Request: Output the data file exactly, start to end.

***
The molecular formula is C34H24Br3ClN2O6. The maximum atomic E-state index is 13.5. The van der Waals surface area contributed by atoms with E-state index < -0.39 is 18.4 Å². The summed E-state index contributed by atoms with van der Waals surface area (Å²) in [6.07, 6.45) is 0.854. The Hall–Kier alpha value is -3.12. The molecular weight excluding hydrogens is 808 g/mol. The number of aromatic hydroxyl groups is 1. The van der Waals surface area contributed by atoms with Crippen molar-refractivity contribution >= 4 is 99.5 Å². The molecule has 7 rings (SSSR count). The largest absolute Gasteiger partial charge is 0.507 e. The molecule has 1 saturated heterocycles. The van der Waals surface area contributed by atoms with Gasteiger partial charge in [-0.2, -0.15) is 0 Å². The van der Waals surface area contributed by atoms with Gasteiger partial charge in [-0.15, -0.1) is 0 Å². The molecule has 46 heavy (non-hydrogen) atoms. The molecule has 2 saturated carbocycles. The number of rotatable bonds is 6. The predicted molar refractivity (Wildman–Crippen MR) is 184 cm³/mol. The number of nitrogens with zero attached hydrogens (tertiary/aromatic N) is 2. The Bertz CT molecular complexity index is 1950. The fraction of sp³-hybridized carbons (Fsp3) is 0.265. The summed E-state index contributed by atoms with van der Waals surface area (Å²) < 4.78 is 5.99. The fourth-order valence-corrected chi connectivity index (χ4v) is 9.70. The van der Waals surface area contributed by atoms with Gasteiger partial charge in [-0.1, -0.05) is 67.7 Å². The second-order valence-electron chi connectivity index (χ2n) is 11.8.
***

The molecular formula is C34H24Br3ClN2O6. The maximum atomic E-state index is 13.5. The van der Waals surface area contributed by atoms with E-state index < -0.39 is 18.4 Å². The summed E-state index contributed by atoms with van der Waals surface area (Å²) in [6.07, 6.45) is 0.854. The Hall–Kier alpha value is -3.12. The molecular weight excluding hydrogens is 808 g/mol. The number of aromatic hydroxyl groups is 1. The van der Waals surface area contributed by atoms with Crippen molar-refractivity contribution >= 4 is 99.5 Å². The molecule has 7 rings (SSSR count). The largest absolute Gasteiger partial charge is 0.507 e. The molecule has 1 saturated heterocycles. The van der Waals surface area contributed by atoms with Gasteiger partial charge in [-0.2, -0.15) is 0 Å². The van der Waals surface area contributed by atoms with Gasteiger partial charge in [-0.15, -0.1) is 0 Å². The molecule has 46 heavy (non-hydrogen) atoms. The molecule has 2 saturated carbocycles. The number of rotatable bonds is 6. The predicted molar refractivity (Wildman–Crippen MR) is 184 cm³/mol. The number of nitrogens with zero attached hydrogens (tertiary/aromatic N) is 2. The Bertz CT molecular complexity index is 1950. The fraction of sp³-hybridized carbons (Fsp3) is 0.265. The summed E-state index contributed by atoms with van der Waals surface area (Å²) < 4.78 is 5.99. The fourth-order valence-corrected chi connectivity index (χ4v) is 9.70. The van der Waals surface area contributed by atoms with Gasteiger partial charge in [-0.1, -0.05) is 67.7 Å². The second-order valence-electron chi connectivity index (χ2n) is 11.8.